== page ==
The celebration of Jack’s Funeral Mass via the parish webcam, on the link Castlebridge Screen Curracloe Parish Facebook page at 12 noon on Saturday. Ar dheis Dé go raibh a anam

Visit Wexford to rediscover the magic

By Dan Walsh

Wexford’s champion of tourism promotion across County Wexford is VisitWexford who has launched a fresh campaign to encourage holidaymakers to make ‘the Sunny South East’ the ideal place to celebrate the Irish summer this year.

Dancing on Curracloe beach and celebrating the launch of VisitWexford are Paul Finnegan, Ashdown Park Hotel; Damien Lynch, Faythe Guesthouse; Colm Neville, Riverside Park Hotel; Chair of VisitWexford; Tom Birmingham, Wexford Local Development (WLD); Billy Byrne Tourism Development Officer Wexford County Council; Catherine McPartlin, Wexford Trails; Emma Hewlett, Kilmokea House & Gardens; Aileen Dowling, Fáilte Ireland, Ireland’s Ancient East; Cllr Michael Whelan Chair Economic Development and Enterprise Strategic Policy committee (SPC) and Chairman of Wexford County Council, Cllr Ger Carthy. 

The newly elected Chairman of Wexford County Council, Cllr Ger Carthy attended his first official engagement at the launch on Curracloe Beach where Tony Larkin, Director of Services for Economic Development of Wexford County Council and member of the National Tourism Recovery Sub Group said; Wexford County Council can support the tourism industry to drive the economic recovery with this extremely important, well timed and creative VisitWexford marketing campaign.” 

Colm Neville, Chairman of VisitWexford said Wexford is ready to welcome visitors from across Ireland for their staycation holiday to the Sunny South East. “We are so lucky to have such an extensive list of outdoor attractions that are spread right across County Wexford. With cycling and walking trails, stunning beaches as well as our iconic heritage and garden sites.”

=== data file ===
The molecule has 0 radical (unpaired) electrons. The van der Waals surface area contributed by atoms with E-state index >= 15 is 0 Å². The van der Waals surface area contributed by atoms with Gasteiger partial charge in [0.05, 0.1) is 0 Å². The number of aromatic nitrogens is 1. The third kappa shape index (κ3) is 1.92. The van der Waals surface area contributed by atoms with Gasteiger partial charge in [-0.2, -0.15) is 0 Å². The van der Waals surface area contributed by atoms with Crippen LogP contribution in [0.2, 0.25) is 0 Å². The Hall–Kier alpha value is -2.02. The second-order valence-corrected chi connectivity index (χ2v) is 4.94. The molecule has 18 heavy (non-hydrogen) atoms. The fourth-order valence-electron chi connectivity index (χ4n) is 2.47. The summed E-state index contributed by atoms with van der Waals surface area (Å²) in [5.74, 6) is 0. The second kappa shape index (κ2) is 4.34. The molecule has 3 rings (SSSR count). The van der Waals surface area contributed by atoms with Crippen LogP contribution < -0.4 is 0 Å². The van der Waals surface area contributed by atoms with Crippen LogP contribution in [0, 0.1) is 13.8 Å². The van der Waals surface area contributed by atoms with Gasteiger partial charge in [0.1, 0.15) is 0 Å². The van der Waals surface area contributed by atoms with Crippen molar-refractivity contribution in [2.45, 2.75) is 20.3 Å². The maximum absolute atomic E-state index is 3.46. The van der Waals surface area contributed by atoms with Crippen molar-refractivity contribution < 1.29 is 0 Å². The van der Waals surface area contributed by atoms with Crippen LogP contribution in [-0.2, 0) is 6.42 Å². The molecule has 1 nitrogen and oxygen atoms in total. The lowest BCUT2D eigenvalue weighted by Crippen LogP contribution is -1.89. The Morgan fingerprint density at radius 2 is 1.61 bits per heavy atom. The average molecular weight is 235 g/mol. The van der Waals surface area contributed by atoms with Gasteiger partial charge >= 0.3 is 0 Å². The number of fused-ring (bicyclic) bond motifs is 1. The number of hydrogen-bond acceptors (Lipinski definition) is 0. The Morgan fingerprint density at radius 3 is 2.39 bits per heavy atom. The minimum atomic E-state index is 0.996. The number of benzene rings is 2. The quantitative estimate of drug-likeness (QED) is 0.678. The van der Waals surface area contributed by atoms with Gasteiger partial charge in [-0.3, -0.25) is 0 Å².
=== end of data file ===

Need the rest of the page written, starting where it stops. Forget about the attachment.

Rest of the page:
Wexford is Ireland’s sunniest destination and includes over 250km of amazing coastline which harbours some of the most spectacular beaches, adventure trails, lush gardens, heritage sites, great hospitality, and of course, excellent food. 

From Castletown just north of Gorey right down to Ballyhack outside of Arthurstown, Wexford has an alluring coastline full of sandy beaches, walking and cycling trails, boat trips and kayaking adventures, and scenic picnic spots.

Everyone might know about Wexford’s iconic attractions like Hook Lighthouse, Ireland’s National Heritage Park at Ferrycarrig, just outside Wexford), the Dunbrody Ship on the quayside at New Ross, Wells House in the Ballyedmond area of Gorey, and famed Vinegar Hill overlooking the River Slaney at Enniscorthy.

But Wexford is dotted with some unfamiliar attractions like The Irish Experience Kayaking at Fethard-On-Sea, Kia Ora Farm on the outskirts of Gorey, the Irish Agricultural Museum at Johnstown Castle, Oulart Hill of 1798 fame, the Lavender Farm at Inch, Gorey, and Wheelock’s Village Fruit Farm near Enniscorthy.